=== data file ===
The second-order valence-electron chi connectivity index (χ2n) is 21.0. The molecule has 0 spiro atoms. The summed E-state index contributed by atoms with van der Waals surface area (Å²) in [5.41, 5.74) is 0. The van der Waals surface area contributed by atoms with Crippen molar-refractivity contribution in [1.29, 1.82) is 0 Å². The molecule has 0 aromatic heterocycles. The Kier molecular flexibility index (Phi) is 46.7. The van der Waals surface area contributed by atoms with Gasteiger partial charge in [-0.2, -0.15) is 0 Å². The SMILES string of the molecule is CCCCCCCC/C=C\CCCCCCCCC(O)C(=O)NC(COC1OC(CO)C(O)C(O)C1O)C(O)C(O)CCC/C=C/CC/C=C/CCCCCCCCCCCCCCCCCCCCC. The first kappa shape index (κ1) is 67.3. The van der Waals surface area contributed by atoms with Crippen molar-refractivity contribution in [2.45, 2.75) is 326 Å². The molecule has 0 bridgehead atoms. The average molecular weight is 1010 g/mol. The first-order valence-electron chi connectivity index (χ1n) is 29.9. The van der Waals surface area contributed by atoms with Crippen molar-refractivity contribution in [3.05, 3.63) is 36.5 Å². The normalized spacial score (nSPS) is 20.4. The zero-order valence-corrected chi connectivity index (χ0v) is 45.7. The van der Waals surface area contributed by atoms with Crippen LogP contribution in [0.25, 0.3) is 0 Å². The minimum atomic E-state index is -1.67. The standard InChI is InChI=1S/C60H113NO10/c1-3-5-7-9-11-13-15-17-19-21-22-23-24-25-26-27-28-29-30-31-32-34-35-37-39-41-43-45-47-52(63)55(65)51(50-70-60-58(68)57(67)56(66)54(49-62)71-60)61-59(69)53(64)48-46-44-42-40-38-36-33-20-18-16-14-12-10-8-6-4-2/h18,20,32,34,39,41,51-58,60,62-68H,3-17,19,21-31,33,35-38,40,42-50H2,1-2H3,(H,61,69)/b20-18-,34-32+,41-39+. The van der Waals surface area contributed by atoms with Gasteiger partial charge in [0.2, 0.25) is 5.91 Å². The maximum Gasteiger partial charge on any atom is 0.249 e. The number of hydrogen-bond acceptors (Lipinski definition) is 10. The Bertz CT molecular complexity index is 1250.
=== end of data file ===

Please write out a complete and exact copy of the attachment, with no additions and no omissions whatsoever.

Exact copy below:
The second-order valence-electron chi connectivity index (χ2n) is 21.0. The molecule has 0 spiro atoms. The summed E-state index contributed by atoms with van der Waals surface area (Å²) in [5.41, 5.74) is 0. The van der Waals surface area contributed by atoms with Crippen molar-refractivity contribution in [1.29, 1.82) is 0 Å². The molecule has 0 aromatic heterocycles. The Kier molecular flexibility index (Phi) is 46.7. The van der Waals surface area contributed by atoms with Gasteiger partial charge in [-0.2, -0.15) is 0 Å². The SMILES string of the molecule is CCCCCCCC/C=C\CCCCCCCCC(O)C(=O)NC(COC1OC(CO)C(O)C(O)C1O)C(O)C(O)CCC/C=C/CC/C=C/CCCCCCCCCCCCCCCCCCCCC. The first kappa shape index (κ1) is 67.3. The van der Waals surface area contributed by atoms with Crippen molar-refractivity contribution in [2.45, 2.75) is 326 Å². The molecule has 0 bridgehead atoms. The average molecular weight is 1010 g/mol. The first-order valence-electron chi connectivity index (χ1n) is 29.9. The van der Waals surface area contributed by atoms with Crippen molar-refractivity contribution in [3.05, 3.63) is 36.5 Å². The normalized spacial score (nSPS) is 20.4. The zero-order valence-corrected chi connectivity index (χ0v) is 45.7. The van der Waals surface area contributed by atoms with Crippen LogP contribution in [0.25, 0.3) is 0 Å². The minimum atomic E-state index is -1.67. The standard InChI is InChI=1S/C60H113NO10/c1-3-5-7-9-11-13-15-17-19-21-22-23-24-25-26-27-28-29-30-31-32-34-35-37-39-41-43-45-47-52(63)55(65)51(50-70-60-58(68)57(67)56(66)54(49-62)71-60)61-59(69)53(64)48-46-44-42-40-38-36-33-20-18-16-14-12-10-8-6-4-2/h18,20,32,34,39,41,51-58,60,62-68H,3-17,19,21-31,33,35-38,40,42-50H2,1-2H3,(H,61,69)/b20-18-,34-32+,41-39+. The van der Waals surface area contributed by atoms with Gasteiger partial charge in [0.2, 0.25) is 5.91 Å². The maximum Gasteiger partial charge on any atom is 0.249 e. The number of hydrogen-bond acceptors (Lipinski definition) is 10. The Bertz CT molecular complexity index is 1250.